Space-based solar power (SBSP), which involves using satellites to capture solar energy and transmit it to collection points on Earth, has been a concept since the late 1960s. However, despite its potential, the idea has faced obstacles in terms of cost and technology. 

Is it possible to overcome these challenges? If so, SBSP could play a crucial role in transitioning from fossil fuels to renewable energy sources.

SBSP Explained

Currently, we harness solar energy through direct methods like photovoltaics (PV) and solar-thermal energy. Indirectly, wind energy is also generated by the Sun’s uneven heating of the atmosphere. 

Although these green energy sources have their benefits, they have limitations. They require large land areas and are dependent on sunlight and wind availability. For instance, solar farms don’t generate power at night and produce less during wintertime and cloudy days.

Using PV in space eliminates the limitations imposed by nightfall. Satellites placed in geostationary orbit (GEO) around 36,000 kilometers above Earth are constantly exposed to the Sun (over 99 percent of the year). This allows for uninterrupted generation of green energy.

GEO is particularly advantageous for transmitting energy from the satellite to a ground station since the satellites remain fixed relative to Earth. It’s believed that the solar power available from GEO is 100 times more than the projected global power demand by 2050.

The transfer of energy from space to the ground necessitates wireless power transmission. Microwaves are used to minimize energy loss, even under cloudy conditions. 

The satellite emits a focused microwave beam towards the ground station, where antennas convert the electromagnetic waves back into electricity. The ground station, particularly in high latitudes, would require a diameter of 5 kilometers or more.

Nevertheless, this land requirement is still smaller than what would be needed for generating equivalent power using solar or wind systems.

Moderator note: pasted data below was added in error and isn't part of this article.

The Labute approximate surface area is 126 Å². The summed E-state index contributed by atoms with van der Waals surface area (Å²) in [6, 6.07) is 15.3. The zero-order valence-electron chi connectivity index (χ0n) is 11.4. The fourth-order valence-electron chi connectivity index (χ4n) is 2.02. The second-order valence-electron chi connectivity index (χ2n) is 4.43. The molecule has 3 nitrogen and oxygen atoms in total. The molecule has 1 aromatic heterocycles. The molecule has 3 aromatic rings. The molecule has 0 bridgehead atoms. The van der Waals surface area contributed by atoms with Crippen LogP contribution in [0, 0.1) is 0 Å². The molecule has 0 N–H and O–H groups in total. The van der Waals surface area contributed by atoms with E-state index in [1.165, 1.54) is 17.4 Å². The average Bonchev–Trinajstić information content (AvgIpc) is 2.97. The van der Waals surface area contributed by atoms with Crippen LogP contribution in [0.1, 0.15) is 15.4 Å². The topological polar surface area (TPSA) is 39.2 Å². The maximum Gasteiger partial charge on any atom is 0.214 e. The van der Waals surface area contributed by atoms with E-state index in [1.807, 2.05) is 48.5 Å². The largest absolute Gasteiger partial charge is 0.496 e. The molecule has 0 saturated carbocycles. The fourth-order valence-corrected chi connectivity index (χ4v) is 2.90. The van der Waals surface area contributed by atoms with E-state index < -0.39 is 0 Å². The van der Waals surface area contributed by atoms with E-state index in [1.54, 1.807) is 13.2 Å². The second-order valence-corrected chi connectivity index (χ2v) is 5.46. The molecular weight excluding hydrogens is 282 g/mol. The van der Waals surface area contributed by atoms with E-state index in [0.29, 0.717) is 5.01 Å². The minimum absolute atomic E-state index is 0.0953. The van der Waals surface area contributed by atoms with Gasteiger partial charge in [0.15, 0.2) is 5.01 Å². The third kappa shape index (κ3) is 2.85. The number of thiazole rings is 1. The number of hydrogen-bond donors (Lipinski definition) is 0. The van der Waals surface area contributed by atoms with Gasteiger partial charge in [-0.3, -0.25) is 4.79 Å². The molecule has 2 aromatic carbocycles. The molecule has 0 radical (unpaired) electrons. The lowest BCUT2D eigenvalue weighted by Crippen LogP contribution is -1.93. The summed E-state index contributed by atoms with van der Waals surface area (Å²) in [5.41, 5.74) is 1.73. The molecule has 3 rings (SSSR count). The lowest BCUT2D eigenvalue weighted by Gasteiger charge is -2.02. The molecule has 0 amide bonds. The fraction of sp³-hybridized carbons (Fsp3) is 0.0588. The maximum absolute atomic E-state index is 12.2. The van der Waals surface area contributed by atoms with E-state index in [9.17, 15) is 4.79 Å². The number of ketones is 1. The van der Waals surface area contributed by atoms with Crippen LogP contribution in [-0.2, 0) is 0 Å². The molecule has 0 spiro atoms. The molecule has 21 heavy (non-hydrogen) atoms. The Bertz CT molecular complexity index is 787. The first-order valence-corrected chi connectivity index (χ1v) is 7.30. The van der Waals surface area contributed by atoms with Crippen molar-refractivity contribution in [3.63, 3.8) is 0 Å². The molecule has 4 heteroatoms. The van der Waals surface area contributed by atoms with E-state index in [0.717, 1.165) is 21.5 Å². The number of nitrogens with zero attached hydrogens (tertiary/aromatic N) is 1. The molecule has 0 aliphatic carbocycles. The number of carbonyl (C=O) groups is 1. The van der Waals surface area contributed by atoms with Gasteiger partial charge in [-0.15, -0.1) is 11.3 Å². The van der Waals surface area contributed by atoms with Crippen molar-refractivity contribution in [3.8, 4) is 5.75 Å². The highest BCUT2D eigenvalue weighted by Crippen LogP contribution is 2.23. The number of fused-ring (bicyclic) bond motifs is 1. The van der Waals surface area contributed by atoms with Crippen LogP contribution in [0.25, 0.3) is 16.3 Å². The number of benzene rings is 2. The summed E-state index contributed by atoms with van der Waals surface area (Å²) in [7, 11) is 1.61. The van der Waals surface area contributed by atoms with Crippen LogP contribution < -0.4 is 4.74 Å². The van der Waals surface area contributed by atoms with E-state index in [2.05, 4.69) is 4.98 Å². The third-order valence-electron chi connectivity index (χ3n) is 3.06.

The Growing Interest in SBSP

SBSP could play a major role in helping governments around the world achieve net zero CO2 emissions. It could also trigger major economic growth. An independent study concluded that SBSP could create 143,000 jobs in the UK alone. 

The European Space Agency is presently evaluating the feasibility of SBSP through its SOLARIS initiative, with plans for full technology development by 2025. Several other countries have also declared their intent to transmit power to Earth by 2025, with further plans to scale up the systems in the following decades.

Aerospace Challenges

One of the key challenges in implementing space-based solar power (SBSP) is the massive amount of material that needs to be launched into space and the high cost associated with it. 

However, companies like SpaceX and Blue Origin are working on developing heavy-lift launch vehicles that can reduce costs significantly, up to 90 percent. For instance, SpaceX’s Starship vehicle has the capacity to launch 150 tonnes of cargo into low Earth orbit. 

Despite this, the SBSP satellite would still require multiple launches even with the use of such vehicles. To mitigate some of the challenges, certain components like long structural trusses could be created through 3D printing directly in space.

The Future of SBSP

Most exciting of all, SBSP could soon become a reality. 

In June, the UK government gave £4.3 million to a group of UK universities and tech companies to develop SBSP. Last January, researchers at the California Institute of Technology successfully launched solar panels into orbit. And as previously mentioned, companies like SpaceX and Blue Origin are pioneering major innovations in the aerospace industry. 

SBSP does come with a set of challenges. The impact of pollution resulting from numerous heavy-lift launches remains uncertain. Engineers working on SBSP may be forced to work with 

hazardous chemicals. Also, the powerful microwave beam required to transmit energy to the ground poses risks to anything obstructing its path. 

Nevertheless, SBSP has the potential to play a key role in achieving a net zero emissions target by 2050 by harnessing sustainable, clean energy from space.

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